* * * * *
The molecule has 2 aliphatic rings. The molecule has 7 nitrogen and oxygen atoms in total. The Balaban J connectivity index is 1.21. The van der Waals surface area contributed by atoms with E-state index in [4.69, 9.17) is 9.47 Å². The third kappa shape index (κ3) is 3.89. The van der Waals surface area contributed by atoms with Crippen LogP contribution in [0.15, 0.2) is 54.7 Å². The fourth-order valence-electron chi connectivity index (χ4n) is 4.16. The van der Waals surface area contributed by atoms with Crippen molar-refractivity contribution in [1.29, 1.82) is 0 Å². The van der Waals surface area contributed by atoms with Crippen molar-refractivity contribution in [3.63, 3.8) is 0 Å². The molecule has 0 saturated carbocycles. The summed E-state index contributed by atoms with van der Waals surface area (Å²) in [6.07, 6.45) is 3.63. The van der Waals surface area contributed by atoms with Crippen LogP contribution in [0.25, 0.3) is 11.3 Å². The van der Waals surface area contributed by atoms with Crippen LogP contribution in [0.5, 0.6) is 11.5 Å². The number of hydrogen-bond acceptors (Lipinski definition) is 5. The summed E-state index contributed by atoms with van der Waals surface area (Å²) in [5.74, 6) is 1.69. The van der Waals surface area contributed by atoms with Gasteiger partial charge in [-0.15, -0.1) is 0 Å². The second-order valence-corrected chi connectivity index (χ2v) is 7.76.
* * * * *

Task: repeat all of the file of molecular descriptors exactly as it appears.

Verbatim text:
The molecule has 2 aliphatic rings. The molecule has 7 nitrogen and oxygen atoms in total. The Balaban J connectivity index is 1.21. The van der Waals surface area contributed by atoms with E-state index in [4.69, 9.17) is 9.47 Å². The third kappa shape index (κ3) is 3.89. The van der Waals surface area contributed by atoms with Crippen LogP contribution in [0.15, 0.2) is 54.7 Å². The fourth-order valence-electron chi connectivity index (χ4n) is 4.16. The van der Waals surface area contributed by atoms with Crippen molar-refractivity contribution in [1.29, 1.82) is 0 Å². The van der Waals surface area contributed by atoms with Crippen molar-refractivity contribution in [3.63, 3.8) is 0 Å². The molecule has 0 saturated carbocycles. The summed E-state index contributed by atoms with van der Waals surface area (Å²) in [6.07, 6.45) is 3.63. The van der Waals surface area contributed by atoms with Crippen LogP contribution in [0.25, 0.3) is 11.3 Å². The van der Waals surface area contributed by atoms with Crippen LogP contribution in [0.5, 0.6) is 11.5 Å². The number of hydrogen-bond acceptors (Lipinski definition) is 5. The summed E-state index contributed by atoms with van der Waals surface area (Å²) in [5.74, 6) is 1.69. The van der Waals surface area contributed by atoms with Gasteiger partial charge in [-0.15, -0.1) is 0 Å². The second-order valence-corrected chi connectivity index (χ2v) is 7.76.